Welcome to State Parkway Partners

Our Mission

State Parkway Partners shows clients how to manage talent strategically. We focus first on Learning & Development (L&D) and show you how to operate at a strategic level and make yourself accountable for measurable results by systematically implementing our A2B (Aligned-to-Business)  methodology to identify, prioritize, and manage your L&D investments. Once your have the methodology in place in L&D, you will be able to expand the application of A2B and integrate all of your talent management initiatives in an actively managed portfolio of talent investments.

We have published the A2B methodology as a detailed how-to guide titled The CEO’s Talent Manifesto: Align Talent Investments to Achieve Targeted Results available at Amazon.com. Click the cover to go to the book on Amazon.

The CEO's Talent Manifesto

The PwC 2014 US CEO Survey, January 2014 notes that “US CEOs are reinventing operations to remain fit today and relevant tomorrow…In remaking their organizations, CEOs are moving away from locked-in rigid structures of the past toward more nimble operations. The goal is to make their businesses adept at harnessing disruptions, and building capabilities that can quickly respond to opportunities and threats as they arise, while keeping a handle on costs and risks…But there’s more at work here. New business models that companies are contemplating require talent with different skills than the ones they currently have…CEOs are very focused on ensuring that the skills are in place – or will be in place – to capitalize on investments they are making into mobile technologies, data analytics, and other strategic capabilities.”

The DDI Global Leadership Forecast 2014/2015 reports that “For at least two decades, the challenge for HR was to move from being administrators or reactors to being business partners. HR units worldwide have made that shift…It’s now time to raise the bar for HR, to take on a new role we call “anticipator.” Anticipators are always looking for what might come next. They work with the business to predict future talent gaps, and then strive to close the gap…fewer than 2 in 10 HR professionals place themselves in the anticipator category…We also examined when HR gets involved in the strategic planning process…anticipators are far more likely than their partner or reactor counterparts to be part of their organization’s strategic planning process…Yet, only one in four HR respondents reported participating early in strategic planning. The other three were not involved or were asked to develop talent plans after the strategic planning process.”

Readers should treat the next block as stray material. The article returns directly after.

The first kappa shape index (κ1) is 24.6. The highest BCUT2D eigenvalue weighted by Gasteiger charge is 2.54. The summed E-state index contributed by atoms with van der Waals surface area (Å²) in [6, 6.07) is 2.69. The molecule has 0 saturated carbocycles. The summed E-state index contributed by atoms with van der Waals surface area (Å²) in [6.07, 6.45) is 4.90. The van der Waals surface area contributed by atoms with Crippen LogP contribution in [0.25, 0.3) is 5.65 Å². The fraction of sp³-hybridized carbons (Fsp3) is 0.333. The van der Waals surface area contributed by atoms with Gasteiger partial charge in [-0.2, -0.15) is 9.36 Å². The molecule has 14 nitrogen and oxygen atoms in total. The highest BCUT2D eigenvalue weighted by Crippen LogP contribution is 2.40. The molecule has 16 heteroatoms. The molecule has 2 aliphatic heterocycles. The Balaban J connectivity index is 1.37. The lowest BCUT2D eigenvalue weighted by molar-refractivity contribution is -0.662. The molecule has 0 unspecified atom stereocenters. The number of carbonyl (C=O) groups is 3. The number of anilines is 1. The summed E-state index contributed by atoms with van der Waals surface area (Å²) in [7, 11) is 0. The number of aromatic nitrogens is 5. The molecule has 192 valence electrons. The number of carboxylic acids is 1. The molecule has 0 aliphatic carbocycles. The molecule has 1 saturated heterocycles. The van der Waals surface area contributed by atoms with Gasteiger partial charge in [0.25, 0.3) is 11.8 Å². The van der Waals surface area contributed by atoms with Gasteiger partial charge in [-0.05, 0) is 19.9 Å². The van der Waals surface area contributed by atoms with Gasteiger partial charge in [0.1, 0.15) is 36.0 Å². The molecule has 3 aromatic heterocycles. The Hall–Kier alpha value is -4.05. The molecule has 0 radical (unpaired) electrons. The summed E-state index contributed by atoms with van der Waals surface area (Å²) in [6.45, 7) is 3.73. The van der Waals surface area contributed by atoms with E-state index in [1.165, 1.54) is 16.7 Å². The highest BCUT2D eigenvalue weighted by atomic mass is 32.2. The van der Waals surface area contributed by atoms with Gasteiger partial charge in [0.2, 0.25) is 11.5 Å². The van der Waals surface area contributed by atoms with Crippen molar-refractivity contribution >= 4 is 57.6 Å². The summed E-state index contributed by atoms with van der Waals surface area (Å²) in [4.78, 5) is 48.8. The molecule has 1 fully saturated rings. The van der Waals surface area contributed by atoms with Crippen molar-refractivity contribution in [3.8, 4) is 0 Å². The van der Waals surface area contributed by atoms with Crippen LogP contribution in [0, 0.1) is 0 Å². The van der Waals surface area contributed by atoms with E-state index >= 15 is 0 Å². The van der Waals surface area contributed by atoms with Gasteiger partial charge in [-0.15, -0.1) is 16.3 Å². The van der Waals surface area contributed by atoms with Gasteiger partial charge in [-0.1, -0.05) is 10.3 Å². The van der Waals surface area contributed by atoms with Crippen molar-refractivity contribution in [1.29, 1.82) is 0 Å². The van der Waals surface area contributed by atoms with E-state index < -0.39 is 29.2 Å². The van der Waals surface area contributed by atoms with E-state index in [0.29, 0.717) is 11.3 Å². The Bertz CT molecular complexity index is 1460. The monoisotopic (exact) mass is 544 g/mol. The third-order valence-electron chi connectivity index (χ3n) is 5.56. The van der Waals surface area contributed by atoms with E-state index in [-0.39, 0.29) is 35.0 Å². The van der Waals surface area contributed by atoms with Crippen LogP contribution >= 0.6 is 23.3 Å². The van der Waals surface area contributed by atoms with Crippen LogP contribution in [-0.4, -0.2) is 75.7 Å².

So, if you are working to reinvent your L&D function and talent management processes to operate at the strategic level and move at a real-time pace with the rest of the business, we can show you how to:

  • achieve alignment among business strategies, operating objectives, the processes that drive the strategies, the measures of performance needed to achieve objectives, and the L&D and other talent initiatives that enable people to deliver the performance required
  • identify talent investment opportunities, analyze the opportunities, define targeted results, and organize and manage them as a prioritized portfolio of investments, quarter after quarter, year after year
  • balance strategic and operational requirements as well as short and long term requirements
  • implement the necessary roles, responsibilities, and governance processes that make this all happen
  • demonstrate accountability for targeted performance achievement
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The CEO's Talent Manifesto: Align Talent Investments to Achieve Targeted Results

Chip Cleary and I have co-authored a comprehensive and practical "how to" book, The CEO's Talent Manifesto: Align Talent Investments to Achieve Targeted Results (available at Amazon), that should enable Chief Human Resource Officers, Chief Talent Officers, and Chief Learning Officers to manage their companies' talent investments strategically. We want to thank Ed Trolley, co-author of the 1999 best selling book Running Training Like a Business for writing the Forward. He did such a great job describing the book and putting its value in context that I have quoted it verbatim below.